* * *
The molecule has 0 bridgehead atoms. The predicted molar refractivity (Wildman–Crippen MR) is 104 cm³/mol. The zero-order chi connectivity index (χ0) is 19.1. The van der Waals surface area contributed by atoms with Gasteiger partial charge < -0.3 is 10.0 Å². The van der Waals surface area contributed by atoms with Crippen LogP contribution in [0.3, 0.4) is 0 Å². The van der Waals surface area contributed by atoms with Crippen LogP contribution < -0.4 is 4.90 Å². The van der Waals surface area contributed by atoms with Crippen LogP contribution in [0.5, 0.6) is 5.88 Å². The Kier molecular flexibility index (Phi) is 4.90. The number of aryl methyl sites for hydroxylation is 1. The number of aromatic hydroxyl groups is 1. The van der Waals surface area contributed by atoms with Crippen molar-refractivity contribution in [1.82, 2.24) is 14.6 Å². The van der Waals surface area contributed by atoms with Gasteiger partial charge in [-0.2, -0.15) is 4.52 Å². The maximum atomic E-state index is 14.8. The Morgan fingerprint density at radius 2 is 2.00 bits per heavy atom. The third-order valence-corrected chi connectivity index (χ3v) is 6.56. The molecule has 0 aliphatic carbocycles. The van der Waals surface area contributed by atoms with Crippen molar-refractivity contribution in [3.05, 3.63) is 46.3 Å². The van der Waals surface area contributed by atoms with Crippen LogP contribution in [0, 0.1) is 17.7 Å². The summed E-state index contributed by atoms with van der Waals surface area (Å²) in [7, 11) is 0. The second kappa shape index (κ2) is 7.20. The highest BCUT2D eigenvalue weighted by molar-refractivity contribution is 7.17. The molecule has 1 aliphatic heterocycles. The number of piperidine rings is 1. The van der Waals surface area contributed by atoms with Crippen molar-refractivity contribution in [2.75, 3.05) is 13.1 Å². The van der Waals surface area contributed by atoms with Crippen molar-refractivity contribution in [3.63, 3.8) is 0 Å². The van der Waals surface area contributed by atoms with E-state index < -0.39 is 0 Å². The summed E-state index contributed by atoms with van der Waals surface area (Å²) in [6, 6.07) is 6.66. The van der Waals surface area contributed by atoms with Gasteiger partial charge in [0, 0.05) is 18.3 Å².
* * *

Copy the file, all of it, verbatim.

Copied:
The molecule has 0 bridgehead atoms. The predicted molar refractivity (Wildman–Crippen MR) is 104 cm³/mol. The zero-order chi connectivity index (χ0) is 19.1. The van der Waals surface area contributed by atoms with Gasteiger partial charge < -0.3 is 10.0 Å². The van der Waals surface area contributed by atoms with Crippen LogP contribution in [0.3, 0.4) is 0 Å². The van der Waals surface area contributed by atoms with Crippen LogP contribution < -0.4 is 4.90 Å². The van der Waals surface area contributed by atoms with Crippen LogP contribution in [0.5, 0.6) is 5.88 Å². The Kier molecular flexibility index (Phi) is 4.90. The number of aryl methyl sites for hydroxylation is 1. The number of aromatic hydroxyl groups is 1. The van der Waals surface area contributed by atoms with Crippen molar-refractivity contribution in [1.82, 2.24) is 14.6 Å². The van der Waals surface area contributed by atoms with Gasteiger partial charge in [-0.2, -0.15) is 4.52 Å². The maximum atomic E-state index is 14.8. The Morgan fingerprint density at radius 2 is 2.00 bits per heavy atom. The third-order valence-corrected chi connectivity index (χ3v) is 6.56. The molecule has 0 aliphatic carbocycles. The van der Waals surface area contributed by atoms with Crippen molar-refractivity contribution in [3.05, 3.63) is 46.3 Å². The van der Waals surface area contributed by atoms with Crippen LogP contribution in [0, 0.1) is 17.7 Å². The summed E-state index contributed by atoms with van der Waals surface area (Å²) in [7, 11) is 0. The second kappa shape index (κ2) is 7.20. The highest BCUT2D eigenvalue weighted by molar-refractivity contribution is 7.17. The molecule has 1 aliphatic heterocycles. The number of piperidine rings is 1. The van der Waals surface area contributed by atoms with Crippen molar-refractivity contribution in [2.75, 3.05) is 13.1 Å². The van der Waals surface area contributed by atoms with Crippen molar-refractivity contribution in [3.63, 3.8) is 0 Å². The van der Waals surface area contributed by atoms with E-state index < -0.39 is 0 Å². The summed E-state index contributed by atoms with van der Waals surface area (Å²) in [6, 6.07) is 6.66. The van der Waals surface area contributed by atoms with Gasteiger partial charge in [0, 0.05) is 18.3 Å².